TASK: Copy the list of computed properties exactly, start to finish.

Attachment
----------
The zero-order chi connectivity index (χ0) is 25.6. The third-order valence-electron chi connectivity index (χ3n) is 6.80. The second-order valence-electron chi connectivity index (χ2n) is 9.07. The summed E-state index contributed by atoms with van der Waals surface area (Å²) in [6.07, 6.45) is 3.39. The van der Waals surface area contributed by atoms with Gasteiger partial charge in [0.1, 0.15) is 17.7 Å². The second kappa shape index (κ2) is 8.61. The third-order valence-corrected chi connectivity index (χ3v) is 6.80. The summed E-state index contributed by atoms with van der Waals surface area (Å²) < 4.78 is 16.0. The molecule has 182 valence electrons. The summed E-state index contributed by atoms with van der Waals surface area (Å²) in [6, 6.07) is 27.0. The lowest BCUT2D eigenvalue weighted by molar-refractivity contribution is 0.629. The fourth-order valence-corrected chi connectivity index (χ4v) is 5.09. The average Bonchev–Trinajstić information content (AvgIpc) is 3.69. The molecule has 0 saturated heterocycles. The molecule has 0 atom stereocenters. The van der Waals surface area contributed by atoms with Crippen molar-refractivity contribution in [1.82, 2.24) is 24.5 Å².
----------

The zero-order chi connectivity index (χ0) is 25.6. The third-order valence-electron chi connectivity index (χ3n) is 6.80. The second-order valence-electron chi connectivity index (χ2n) is 9.07. The summed E-state index contributed by atoms with van der Waals surface area (Å²) in [6.07, 6.45) is 3.39. The van der Waals surface area contributed by atoms with Gasteiger partial charge in [0.1, 0.15) is 17.7 Å². The second kappa shape index (κ2) is 8.61. The third-order valence-corrected chi connectivity index (χ3v) is 6.80. The summed E-state index contributed by atoms with van der Waals surface area (Å²) < 4.78 is 16.0. The molecule has 182 valence electrons. The summed E-state index contributed by atoms with van der Waals surface area (Å²) in [6, 6.07) is 27.0. The lowest BCUT2D eigenvalue weighted by molar-refractivity contribution is 0.629. The fourth-order valence-corrected chi connectivity index (χ4v) is 5.09. The average Bonchev–Trinajstić information content (AvgIpc) is 3.69. The molecule has 0 saturated heterocycles. The molecule has 0 atom stereocenters. The van der Waals surface area contributed by atoms with Crippen molar-refractivity contribution in [1.82, 2.24) is 24.5 Å².